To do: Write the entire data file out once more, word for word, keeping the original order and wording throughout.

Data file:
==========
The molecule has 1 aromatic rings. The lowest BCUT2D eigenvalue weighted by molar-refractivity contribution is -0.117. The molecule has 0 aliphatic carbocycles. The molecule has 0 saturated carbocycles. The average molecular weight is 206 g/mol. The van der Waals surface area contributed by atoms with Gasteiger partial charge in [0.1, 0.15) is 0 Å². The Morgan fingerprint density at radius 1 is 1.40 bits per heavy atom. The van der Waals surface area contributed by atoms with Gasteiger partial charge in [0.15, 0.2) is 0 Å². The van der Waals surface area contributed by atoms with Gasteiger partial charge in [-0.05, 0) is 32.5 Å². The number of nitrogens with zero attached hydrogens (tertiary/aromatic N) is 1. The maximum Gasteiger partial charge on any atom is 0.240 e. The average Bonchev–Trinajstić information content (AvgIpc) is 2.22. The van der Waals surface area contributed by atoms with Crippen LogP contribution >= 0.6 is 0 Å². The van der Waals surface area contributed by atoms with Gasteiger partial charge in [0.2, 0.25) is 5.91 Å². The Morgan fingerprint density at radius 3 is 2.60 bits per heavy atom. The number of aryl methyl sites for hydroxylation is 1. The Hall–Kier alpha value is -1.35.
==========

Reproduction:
The molecule has 1 aromatic rings. The lowest BCUT2D eigenvalue weighted by molar-refractivity contribution is -0.117. The molecule has 0 aliphatic carbocycles. The molecule has 0 saturated carbocycles. The average molecular weight is 206 g/mol. The van der Waals surface area contributed by atoms with Gasteiger partial charge in [0.1, 0.15) is 0 Å². The Morgan fingerprint density at radius 1 is 1.40 bits per heavy atom. The van der Waals surface area contributed by atoms with Gasteiger partial charge in [0.15, 0.2) is 0 Å². The van der Waals surface area contributed by atoms with Gasteiger partial charge in [-0.05, 0) is 32.5 Å². The number of nitrogens with zero attached hydrogens (tertiary/aromatic N) is 1. The maximum Gasteiger partial charge on any atom is 0.240 e. The average Bonchev–Trinajstić information content (AvgIpc) is 2.22. The van der Waals surface area contributed by atoms with Crippen LogP contribution >= 0.6 is 0 Å². The van der Waals surface area contributed by atoms with Gasteiger partial charge in [0.2, 0.25) is 5.91 Å². The Morgan fingerprint density at radius 3 is 2.60 bits per heavy atom. The number of aryl methyl sites for hydroxylation is 1. The Hall–Kier alpha value is -1.35.